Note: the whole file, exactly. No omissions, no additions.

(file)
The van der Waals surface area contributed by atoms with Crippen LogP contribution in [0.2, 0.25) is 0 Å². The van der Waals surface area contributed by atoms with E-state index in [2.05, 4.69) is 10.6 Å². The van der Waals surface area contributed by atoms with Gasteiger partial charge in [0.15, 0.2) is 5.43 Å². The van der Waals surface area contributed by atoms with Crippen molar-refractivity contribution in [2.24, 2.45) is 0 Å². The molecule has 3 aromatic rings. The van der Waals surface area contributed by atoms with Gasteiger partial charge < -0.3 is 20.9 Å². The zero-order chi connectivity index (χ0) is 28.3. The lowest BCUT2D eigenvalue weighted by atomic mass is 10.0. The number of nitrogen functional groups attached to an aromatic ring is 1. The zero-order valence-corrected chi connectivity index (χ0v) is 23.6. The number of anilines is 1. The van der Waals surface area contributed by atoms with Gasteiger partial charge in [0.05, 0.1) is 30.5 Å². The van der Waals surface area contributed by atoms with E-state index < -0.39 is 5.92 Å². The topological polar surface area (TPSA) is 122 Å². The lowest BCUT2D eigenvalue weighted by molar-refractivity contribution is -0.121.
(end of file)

The van der Waals surface area contributed by atoms with Crippen LogP contribution in [0.2, 0.25) is 0 Å². The van der Waals surface area contributed by atoms with E-state index in [2.05, 4.69) is 10.6 Å². The van der Waals surface area contributed by atoms with Gasteiger partial charge in [0.15, 0.2) is 5.43 Å². The van der Waals surface area contributed by atoms with Crippen molar-refractivity contribution in [2.24, 2.45) is 0 Å². The molecule has 3 aromatic rings. The van der Waals surface area contributed by atoms with Gasteiger partial charge < -0.3 is 20.9 Å². The zero-order chi connectivity index (χ0) is 28.3. The lowest BCUT2D eigenvalue weighted by atomic mass is 10.0. The number of nitrogen functional groups attached to an aromatic ring is 1. The zero-order valence-corrected chi connectivity index (χ0v) is 23.6. The number of anilines is 1. The van der Waals surface area contributed by atoms with Gasteiger partial charge in [0.05, 0.1) is 30.5 Å². The van der Waals surface area contributed by atoms with E-state index < -0.39 is 5.92 Å². The topological polar surface area (TPSA) is 122 Å². The lowest BCUT2D eigenvalue weighted by molar-refractivity contribution is -0.121.